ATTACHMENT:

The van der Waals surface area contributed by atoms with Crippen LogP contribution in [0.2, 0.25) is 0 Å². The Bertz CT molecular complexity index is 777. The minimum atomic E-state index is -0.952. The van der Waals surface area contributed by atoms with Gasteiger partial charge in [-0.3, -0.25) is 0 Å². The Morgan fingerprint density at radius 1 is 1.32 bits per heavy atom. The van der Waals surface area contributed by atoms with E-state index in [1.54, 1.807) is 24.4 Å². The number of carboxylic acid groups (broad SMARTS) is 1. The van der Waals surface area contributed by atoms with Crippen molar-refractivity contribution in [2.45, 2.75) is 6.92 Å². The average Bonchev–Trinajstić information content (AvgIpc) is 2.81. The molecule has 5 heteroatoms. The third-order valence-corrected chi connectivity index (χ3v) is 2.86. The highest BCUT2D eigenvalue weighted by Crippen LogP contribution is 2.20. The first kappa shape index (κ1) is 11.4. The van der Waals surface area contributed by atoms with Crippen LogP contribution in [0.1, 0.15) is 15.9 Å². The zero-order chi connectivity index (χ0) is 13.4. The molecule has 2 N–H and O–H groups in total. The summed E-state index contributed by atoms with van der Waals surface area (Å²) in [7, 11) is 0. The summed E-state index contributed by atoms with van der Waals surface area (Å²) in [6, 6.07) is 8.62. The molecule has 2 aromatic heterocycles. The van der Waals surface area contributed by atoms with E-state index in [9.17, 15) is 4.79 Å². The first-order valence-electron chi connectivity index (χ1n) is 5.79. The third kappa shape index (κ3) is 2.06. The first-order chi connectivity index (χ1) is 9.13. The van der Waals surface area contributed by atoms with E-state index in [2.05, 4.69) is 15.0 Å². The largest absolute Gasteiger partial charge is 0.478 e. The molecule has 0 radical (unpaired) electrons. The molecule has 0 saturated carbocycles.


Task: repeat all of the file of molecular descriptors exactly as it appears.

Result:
The van der Waals surface area contributed by atoms with Crippen LogP contribution in [0.2, 0.25) is 0 Å². The Bertz CT molecular complexity index is 777. The minimum atomic E-state index is -0.952. The van der Waals surface area contributed by atoms with Gasteiger partial charge in [-0.3, -0.25) is 0 Å². The Morgan fingerprint density at radius 1 is 1.32 bits per heavy atom. The van der Waals surface area contributed by atoms with E-state index in [1.54, 1.807) is 24.4 Å². The number of carboxylic acid groups (broad SMARTS) is 1. The van der Waals surface area contributed by atoms with Crippen molar-refractivity contribution in [2.45, 2.75) is 6.92 Å². The average Bonchev–Trinajstić information content (AvgIpc) is 2.81. The molecule has 5 heteroatoms. The third-order valence-corrected chi connectivity index (χ3v) is 2.86. The highest BCUT2D eigenvalue weighted by Crippen LogP contribution is 2.20. The first kappa shape index (κ1) is 11.4. The van der Waals surface area contributed by atoms with Crippen LogP contribution in [0.1, 0.15) is 15.9 Å². The zero-order chi connectivity index (χ0) is 13.4. The molecule has 2 N–H and O–H groups in total. The summed E-state index contributed by atoms with van der Waals surface area (Å²) in [7, 11) is 0. The summed E-state index contributed by atoms with van der Waals surface area (Å²) in [6, 6.07) is 8.62. The molecule has 2 aromatic heterocycles. The van der Waals surface area contributed by atoms with E-state index in [9.17, 15) is 4.79 Å². The first-order valence-electron chi connectivity index (χ1n) is 5.79. The third kappa shape index (κ3) is 2.06. The first-order chi connectivity index (χ1) is 9.13. The van der Waals surface area contributed by atoms with E-state index in [2.05, 4.69) is 15.0 Å². The largest absolute Gasteiger partial charge is 0.478 e. The molecule has 0 radical (unpaired) electrons. The molecule has 0 saturated carbocycles.